Tech

Top EU Court Says There’s No Right To Online Anonymity, Because Copyright Is More Important

A year ago, Walled Culture wrote about an extremely important case that was being considered by the Court of Justice of the European Union (CJEU), the EU’s top court. The central question was whether the judges considered that copyright was more important than privacy. The bad news is that the CJEU has just decided that it is:

The Court, sitting as the Full Court, holds that the general and indiscriminate retention of IP addresses does not necessarily constitute a serious interference with fundamental rights.

IP addresses refer to the identifying Internet number assigned to a user’s system when it is online. That may change each time someone uses the Internet, but if Internet Service Providers are required by law to retain information about who was assigned a particular address at a given time, then it is possible to carry out routine surveillance of people’s online activities. The CJEU has decided this is acceptable:

EU law does not preclude national legislation authorising the competent public authority, for the sole purpose of identifying the person suspected of having committed a criminal offence, to access the civil identity data associated with an IP address

The key problem is that copyright infringement by a private individual is regarded by the court as something so serious that it negates the right to privacy. It’s a sign of the twisted values that copyright has succeeded on imposing on many legal systems. It equates the mere copying of a digital file with serious crimes that merit a prison sentence, an evident absurdity.

As one of the groups that brought the original case, La Quadrature du Net, writes, this latest decision also has serious negative consequences for human rights in the EU:

Whereas in 2020, the CJEU considered that the retention of IP addresses constituted a serious interference with fundamental rights and that they could only be accessed, together with the civil identity of the Internet user, for the purpose of fighting serious crime or safeguarding national security, this is no longer true. The CJEU has reversed its reasoning: it now considers that the retention of IP addresses is, by default, no longer a serious interference with fundamental rights, and that it is only in certain cases that such access constitutes a serious interference that must be safeguarded with appropriate protection measures.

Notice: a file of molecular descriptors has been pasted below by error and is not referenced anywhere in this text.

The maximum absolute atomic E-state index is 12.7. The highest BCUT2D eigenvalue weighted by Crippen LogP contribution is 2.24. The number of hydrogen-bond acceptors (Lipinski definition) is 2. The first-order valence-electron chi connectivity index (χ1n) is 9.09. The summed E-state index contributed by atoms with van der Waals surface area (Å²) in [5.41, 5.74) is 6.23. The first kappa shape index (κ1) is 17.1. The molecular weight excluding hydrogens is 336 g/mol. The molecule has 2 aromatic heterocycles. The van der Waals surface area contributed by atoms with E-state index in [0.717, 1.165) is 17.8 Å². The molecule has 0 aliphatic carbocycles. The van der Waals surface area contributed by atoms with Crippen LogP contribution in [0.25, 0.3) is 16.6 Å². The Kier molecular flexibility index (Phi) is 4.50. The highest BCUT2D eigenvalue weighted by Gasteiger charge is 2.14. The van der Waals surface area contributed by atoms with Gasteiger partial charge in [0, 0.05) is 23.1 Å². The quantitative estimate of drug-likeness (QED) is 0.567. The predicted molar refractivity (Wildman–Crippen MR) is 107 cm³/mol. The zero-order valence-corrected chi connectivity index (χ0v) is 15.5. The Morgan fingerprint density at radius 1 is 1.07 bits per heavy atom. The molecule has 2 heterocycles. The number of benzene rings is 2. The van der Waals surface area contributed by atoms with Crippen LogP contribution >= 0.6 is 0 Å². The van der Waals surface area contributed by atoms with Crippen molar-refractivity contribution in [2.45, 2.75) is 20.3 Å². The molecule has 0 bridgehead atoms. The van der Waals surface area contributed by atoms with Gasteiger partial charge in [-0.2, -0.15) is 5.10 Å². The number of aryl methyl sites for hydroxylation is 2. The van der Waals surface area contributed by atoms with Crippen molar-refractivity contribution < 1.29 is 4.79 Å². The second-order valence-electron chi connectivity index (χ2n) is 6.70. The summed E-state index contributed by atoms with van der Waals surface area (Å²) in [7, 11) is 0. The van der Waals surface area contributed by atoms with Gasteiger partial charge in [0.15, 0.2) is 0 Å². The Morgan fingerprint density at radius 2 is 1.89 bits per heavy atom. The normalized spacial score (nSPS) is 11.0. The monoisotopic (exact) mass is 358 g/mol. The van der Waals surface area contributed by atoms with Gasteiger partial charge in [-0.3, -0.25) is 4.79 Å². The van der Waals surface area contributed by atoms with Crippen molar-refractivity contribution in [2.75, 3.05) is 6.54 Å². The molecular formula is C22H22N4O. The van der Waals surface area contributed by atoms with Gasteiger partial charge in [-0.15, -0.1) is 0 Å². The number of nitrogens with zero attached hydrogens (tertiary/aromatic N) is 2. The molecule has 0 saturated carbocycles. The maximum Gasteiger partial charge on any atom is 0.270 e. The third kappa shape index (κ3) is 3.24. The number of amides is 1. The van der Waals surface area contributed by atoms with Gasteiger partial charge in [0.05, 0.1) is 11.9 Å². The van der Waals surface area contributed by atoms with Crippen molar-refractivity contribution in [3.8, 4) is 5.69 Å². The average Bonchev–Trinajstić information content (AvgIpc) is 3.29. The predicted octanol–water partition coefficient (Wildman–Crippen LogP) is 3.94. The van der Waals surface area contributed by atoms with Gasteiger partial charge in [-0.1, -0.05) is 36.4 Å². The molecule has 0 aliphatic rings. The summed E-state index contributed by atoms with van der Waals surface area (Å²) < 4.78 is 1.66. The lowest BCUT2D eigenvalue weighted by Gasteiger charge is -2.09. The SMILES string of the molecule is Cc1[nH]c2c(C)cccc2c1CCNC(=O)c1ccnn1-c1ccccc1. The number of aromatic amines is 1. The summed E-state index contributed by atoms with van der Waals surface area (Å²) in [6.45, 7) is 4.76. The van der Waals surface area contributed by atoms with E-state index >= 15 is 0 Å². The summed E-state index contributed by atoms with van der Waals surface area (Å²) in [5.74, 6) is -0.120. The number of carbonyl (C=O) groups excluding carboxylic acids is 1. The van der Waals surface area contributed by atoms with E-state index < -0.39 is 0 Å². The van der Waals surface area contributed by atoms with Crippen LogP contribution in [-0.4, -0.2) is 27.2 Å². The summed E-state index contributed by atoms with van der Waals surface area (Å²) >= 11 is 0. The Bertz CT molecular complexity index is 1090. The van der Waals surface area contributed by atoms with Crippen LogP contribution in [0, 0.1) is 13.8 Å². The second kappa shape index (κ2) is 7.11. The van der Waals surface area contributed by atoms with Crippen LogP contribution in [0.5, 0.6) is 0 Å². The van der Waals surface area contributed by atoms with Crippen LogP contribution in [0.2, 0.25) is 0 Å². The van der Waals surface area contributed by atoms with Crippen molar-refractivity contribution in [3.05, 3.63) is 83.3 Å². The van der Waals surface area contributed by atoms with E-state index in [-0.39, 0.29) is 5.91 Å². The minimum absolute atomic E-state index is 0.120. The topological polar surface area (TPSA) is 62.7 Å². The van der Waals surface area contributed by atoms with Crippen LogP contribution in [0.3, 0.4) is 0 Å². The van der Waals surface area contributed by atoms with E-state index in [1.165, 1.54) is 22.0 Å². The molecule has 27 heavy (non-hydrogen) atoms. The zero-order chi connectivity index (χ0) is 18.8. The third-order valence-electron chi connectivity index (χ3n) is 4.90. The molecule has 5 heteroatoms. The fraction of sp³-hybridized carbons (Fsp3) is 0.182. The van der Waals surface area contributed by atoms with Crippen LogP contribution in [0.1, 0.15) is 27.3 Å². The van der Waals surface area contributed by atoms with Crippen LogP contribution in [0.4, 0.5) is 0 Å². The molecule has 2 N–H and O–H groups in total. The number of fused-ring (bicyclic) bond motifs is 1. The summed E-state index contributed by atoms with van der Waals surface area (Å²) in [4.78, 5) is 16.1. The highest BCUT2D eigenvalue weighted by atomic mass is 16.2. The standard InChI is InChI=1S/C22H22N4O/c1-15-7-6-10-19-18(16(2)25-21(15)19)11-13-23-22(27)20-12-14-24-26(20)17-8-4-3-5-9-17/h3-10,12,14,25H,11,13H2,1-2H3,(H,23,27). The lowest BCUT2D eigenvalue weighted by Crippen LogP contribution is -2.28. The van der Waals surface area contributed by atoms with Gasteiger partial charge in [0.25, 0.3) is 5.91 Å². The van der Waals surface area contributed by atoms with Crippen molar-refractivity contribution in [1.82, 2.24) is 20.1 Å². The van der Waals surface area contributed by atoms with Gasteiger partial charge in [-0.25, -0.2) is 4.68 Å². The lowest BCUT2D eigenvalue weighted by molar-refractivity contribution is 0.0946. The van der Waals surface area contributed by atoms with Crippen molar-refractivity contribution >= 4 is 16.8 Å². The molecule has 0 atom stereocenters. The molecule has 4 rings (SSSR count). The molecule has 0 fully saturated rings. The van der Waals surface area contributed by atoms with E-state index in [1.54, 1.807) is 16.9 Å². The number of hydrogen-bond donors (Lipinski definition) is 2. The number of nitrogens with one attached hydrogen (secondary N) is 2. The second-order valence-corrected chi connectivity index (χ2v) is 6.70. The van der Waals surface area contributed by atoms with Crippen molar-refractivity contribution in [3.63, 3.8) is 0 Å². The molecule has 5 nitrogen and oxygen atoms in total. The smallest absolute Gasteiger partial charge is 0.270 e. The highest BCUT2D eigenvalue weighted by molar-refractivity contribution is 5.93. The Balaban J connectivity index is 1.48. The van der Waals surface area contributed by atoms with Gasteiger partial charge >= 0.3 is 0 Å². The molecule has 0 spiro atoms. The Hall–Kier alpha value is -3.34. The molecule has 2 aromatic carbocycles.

As a result, La Quadrature du Net says:

While in 2020 [the CJEU] stated that there was a right to online anonymity enshrined in the ePrivacy Directive, it is now abandoning it. Unfortunately, by giving the police broad access to the civil identity associated with an IP address and to the content of a communication, it puts a de facto end to online anonymity.

This is a good example of how copyright’s continuing obsession with ownership and control of digital material is warping the entire legal system in the EU. What was supposed to be simply a fair way of rewarding creators has resulted in a monstrous system of routine government surveillance carried out on hundreds of millions of innocent people just in case they copy a digital file.

Follow me @glynmoody on Mastodon and on Bluesky. Originally posted to Walled Culture.

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